How Reliant are Older Americans on State and Local Government Pensions?

State and local government pension plans cover about 19.5 million participants, and many participants are heavily reliant on these pensions for retirement income. Most of these plans, however, are underfunded. Based on data from the Health and Retirement Study, we…

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Saving Regret: Self-assessed Life-cycle Saving Behavior in the U.S. and Singapore

Some studies have raised concerns that many households reach retirement with limited financial resources. The behavioral economics literature posits that procrastination may be an important explanation. We fielded a survey in the RAND American Life Panel, asking respondents ages 60…

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Financial Consequences of Health and Healthcare Spending Among Older Couples

Dementia, a chronic, degenerative disease characterized by deteriorating cognition, represents a particularly aggressive threat to older adults’ financial well-being.  Dementia-linked adverse financial events have the potential to deteriorate retirement savings, increasing financial strain and potentially demand for Medicaid and Supplemental…

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Cognitive Ability, Cognitive Aging, and Debt Accumulation

Financial product complexity has increased substantially in the past few decades and recent evidence suggests that older adults are entering retirement with more debt than previous generations. This project will examine how cognitive ability and cognitive aging are related to…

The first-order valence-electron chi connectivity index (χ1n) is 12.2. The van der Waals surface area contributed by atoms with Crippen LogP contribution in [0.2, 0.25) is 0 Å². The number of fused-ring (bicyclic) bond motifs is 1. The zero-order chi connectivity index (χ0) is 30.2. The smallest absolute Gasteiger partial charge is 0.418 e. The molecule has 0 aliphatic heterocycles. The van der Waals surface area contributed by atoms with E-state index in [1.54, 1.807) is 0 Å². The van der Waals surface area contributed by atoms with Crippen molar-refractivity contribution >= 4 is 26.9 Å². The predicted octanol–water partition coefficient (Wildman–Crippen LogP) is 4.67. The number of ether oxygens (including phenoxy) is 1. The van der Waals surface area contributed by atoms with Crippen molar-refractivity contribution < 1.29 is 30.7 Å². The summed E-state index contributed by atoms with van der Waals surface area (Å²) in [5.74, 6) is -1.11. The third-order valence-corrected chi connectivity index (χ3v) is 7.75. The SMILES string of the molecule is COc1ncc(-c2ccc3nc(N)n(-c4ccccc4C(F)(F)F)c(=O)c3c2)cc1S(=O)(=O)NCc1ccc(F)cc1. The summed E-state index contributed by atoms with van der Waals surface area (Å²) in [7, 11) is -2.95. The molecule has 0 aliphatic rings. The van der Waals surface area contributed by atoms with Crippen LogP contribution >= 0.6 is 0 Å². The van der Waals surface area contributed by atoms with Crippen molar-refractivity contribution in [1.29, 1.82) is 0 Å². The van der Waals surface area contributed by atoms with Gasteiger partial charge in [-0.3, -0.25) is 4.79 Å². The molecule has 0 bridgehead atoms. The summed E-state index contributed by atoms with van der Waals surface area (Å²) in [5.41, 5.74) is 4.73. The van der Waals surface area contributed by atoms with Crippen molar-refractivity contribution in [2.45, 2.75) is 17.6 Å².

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The Risk of High Out-of-Pocket Health Spending among Older Americans

Traditional Medicare imposes significant cost-sharing on beneficiaries. Most but not all beneficiaries obtain supplemental insurance – through Medigap, Medicare Advantage, Medicaid, or employer-sponsored retiree coverage – but these policies vary in how well they protect against the risk of high…

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Is the Adjustment of Benefits Actuarially Fair?

Adjustments to benefits for individuals who delay claiming are designed to reward work and ensure equitable treatment between those who delay and those who claim early. Over the past 20 years, Social Security claiming ages have increased and become more…

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Forecasting survival by socioeconomic status and implications for Social Security benefits, Year 2

Individuals with higher socioeconomic status tend to live longer than those with lower SES. The gap in survival rates has widened in recent decades, potentially affecting aggregate Social Security payouts. In prior research we forecast mortality stratified by SES using…

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Wealthy, educated retirees benefit from tax-advantaged retirement savings

Tax-advantaged savings plans—such as IRAs, Keogh, 401ks—have a significant tax cost. Understanding their roles and effectiveness in retirement funding is crucial to assessing whether their benefits outweigh their price. Until fairly recently, measuring these accounts’ economic impact was difficult because…

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The Growth and Geographical Variation of Nursing Home Self-Pay Prices

Nursing home care is arguably the largest financial risk for the elderly without private or social insurance coverage. The annual out-of-pocket expenditure can easily exceed $70,000. Despite the substantial financial burdens on the elderly, the understanding of nursing home self-pay…

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Tracking the elusive irregular IRA withdrawal

If Michael Hurd, Erik Meijer, Philip Pantoja, and Susann Rohwedder’s “Addition to the RAND HRS Longitudinal Files: IRA Withdrawals in the HRS, 2000-2014” were a home improvement project, the researchers would have put up spacious bookshelves in the Health and…

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